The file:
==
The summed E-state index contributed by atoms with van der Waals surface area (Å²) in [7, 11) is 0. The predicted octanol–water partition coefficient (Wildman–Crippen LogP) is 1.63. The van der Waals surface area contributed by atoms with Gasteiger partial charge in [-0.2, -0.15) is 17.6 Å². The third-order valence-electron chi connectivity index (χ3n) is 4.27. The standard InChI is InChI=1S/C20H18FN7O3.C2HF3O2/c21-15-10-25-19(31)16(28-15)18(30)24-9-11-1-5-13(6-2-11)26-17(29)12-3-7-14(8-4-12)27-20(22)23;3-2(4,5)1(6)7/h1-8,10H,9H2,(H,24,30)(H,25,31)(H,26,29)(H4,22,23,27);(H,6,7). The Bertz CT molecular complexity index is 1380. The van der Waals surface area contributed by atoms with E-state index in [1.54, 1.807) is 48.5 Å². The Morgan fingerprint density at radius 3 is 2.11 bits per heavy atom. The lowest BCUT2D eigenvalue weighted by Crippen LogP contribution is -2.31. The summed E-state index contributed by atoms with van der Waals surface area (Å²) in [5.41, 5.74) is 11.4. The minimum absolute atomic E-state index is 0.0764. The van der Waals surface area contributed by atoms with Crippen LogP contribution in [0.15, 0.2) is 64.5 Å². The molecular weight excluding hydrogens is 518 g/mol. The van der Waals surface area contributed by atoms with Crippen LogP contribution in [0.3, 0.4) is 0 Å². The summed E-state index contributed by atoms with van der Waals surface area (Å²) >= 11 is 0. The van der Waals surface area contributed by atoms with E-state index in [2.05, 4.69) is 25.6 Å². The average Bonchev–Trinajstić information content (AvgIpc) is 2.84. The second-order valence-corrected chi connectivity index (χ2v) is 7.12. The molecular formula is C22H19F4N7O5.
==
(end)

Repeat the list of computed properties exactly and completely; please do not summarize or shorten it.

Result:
The summed E-state index contributed by atoms with van der Waals surface area (Å²) in [7, 11) is 0. The predicted octanol–water partition coefficient (Wildman–Crippen LogP) is 1.63. The van der Waals surface area contributed by atoms with Gasteiger partial charge in [-0.2, -0.15) is 17.6 Å². The third-order valence-electron chi connectivity index (χ3n) is 4.27. The standard InChI is InChI=1S/C20H18FN7O3.C2HF3O2/c21-15-10-25-19(31)16(28-15)18(30)24-9-11-1-5-13(6-2-11)26-17(29)12-3-7-14(8-4-12)27-20(22)23;3-2(4,5)1(6)7/h1-8,10H,9H2,(H,24,30)(H,25,31)(H,26,29)(H4,22,23,27);(H,6,7). The Bertz CT molecular complexity index is 1380. The van der Waals surface area contributed by atoms with E-state index in [1.54, 1.807) is 48.5 Å². The Morgan fingerprint density at radius 3 is 2.11 bits per heavy atom. The lowest BCUT2D eigenvalue weighted by Crippen LogP contribution is -2.31. The summed E-state index contributed by atoms with van der Waals surface area (Å²) in [5.41, 5.74) is 11.4. The minimum absolute atomic E-state index is 0.0764. The van der Waals surface area contributed by atoms with Crippen LogP contribution in [0.15, 0.2) is 64.5 Å². The molecular weight excluding hydrogens is 518 g/mol. The van der Waals surface area contributed by atoms with Crippen LogP contribution in [0.3, 0.4) is 0 Å². The summed E-state index contributed by atoms with van der Waals surface area (Å²) >= 11 is 0. The van der Waals surface area contributed by atoms with E-state index in [2.05, 4.69) is 25.6 Å². The average Bonchev–Trinajstić information content (AvgIpc) is 2.84. The second-order valence-corrected chi connectivity index (χ2v) is 7.12. The molecular formula is C22H19F4N7O5.